The word Allah –God in Turkish – is embedded in so many words and concepts that even those of us who do not consider themselves particularly religious or conservative utter it many times a day. Here are a couple of examples of what you may find yourself hearing over and over again.
İnşallah: This is most easily translated as “hopefully”.
Bismillah: Said when beginning something- it literally means “with God’s name”.
Allah Allah: Said when surprised. (Usually followed by an exclamation mark but may also be directed as a question. For instance: “-It’s getting late and she’s still not here. -Allah Allah? What could have happened?”)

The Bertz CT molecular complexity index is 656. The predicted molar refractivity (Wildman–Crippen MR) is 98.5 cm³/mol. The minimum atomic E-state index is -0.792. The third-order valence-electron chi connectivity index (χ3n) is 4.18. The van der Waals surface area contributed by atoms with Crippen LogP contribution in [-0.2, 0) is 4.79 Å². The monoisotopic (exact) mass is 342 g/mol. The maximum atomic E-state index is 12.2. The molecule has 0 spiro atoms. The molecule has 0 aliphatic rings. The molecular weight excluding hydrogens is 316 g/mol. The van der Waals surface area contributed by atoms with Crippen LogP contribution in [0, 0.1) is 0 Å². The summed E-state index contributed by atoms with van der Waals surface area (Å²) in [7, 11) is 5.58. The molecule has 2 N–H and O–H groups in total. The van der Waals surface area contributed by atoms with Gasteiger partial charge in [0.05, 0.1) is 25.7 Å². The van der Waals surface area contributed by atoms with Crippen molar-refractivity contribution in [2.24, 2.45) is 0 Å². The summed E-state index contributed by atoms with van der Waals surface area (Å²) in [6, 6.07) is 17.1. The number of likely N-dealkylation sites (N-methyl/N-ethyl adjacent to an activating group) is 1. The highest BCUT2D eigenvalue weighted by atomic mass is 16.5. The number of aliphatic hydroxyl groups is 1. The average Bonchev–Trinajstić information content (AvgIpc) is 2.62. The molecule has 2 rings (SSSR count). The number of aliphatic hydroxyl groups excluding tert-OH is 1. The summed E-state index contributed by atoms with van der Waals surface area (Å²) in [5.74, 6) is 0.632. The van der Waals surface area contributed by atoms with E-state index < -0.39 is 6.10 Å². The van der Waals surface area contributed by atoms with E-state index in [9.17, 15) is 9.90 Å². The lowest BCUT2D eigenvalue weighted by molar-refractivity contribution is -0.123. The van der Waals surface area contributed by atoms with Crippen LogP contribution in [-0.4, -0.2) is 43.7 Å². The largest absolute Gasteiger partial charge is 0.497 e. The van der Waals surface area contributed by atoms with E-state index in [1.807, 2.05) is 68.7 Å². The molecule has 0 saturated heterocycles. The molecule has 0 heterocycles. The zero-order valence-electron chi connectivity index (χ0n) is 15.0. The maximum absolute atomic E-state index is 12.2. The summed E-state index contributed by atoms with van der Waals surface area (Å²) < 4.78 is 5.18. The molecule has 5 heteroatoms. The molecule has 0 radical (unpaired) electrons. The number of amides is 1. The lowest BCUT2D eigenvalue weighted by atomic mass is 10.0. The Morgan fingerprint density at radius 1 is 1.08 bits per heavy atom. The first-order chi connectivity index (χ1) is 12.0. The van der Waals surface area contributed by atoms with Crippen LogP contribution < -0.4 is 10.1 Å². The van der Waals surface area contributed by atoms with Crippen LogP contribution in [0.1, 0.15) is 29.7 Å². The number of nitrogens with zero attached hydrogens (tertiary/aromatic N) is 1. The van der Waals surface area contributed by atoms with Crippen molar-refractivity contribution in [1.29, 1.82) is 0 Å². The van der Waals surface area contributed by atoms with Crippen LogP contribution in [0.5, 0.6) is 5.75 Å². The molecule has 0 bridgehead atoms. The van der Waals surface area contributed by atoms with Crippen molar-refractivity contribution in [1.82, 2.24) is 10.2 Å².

Vallahi billahi: Said when you’re promising or giving your word to someone.
Evelallah: Shows self-confidence (Evel means prior in Turkish, suggesting that God’s will comes first. “Evelallah, I can do it”)
Eyvallah: Shows acceptance (may also stand for “Thanks”)
İllallah: Shows distress or annoyance. If something makes you say illallah, you want that thing to go away, pronto.
Maşallah: Said hoping that God will protect someone or something from harm, sort of like a verbal evil eye, if you will. Upon birth of a baby or your grandson’s graduation, you may say “Maşallah, that’s such a beautiful baby boy!” or “Maşallah, he’s so smart!”
Hay Allah: Said when something doesn’t go as planned, you fail, you realize you’ve forgotten your keys at home. Bummer.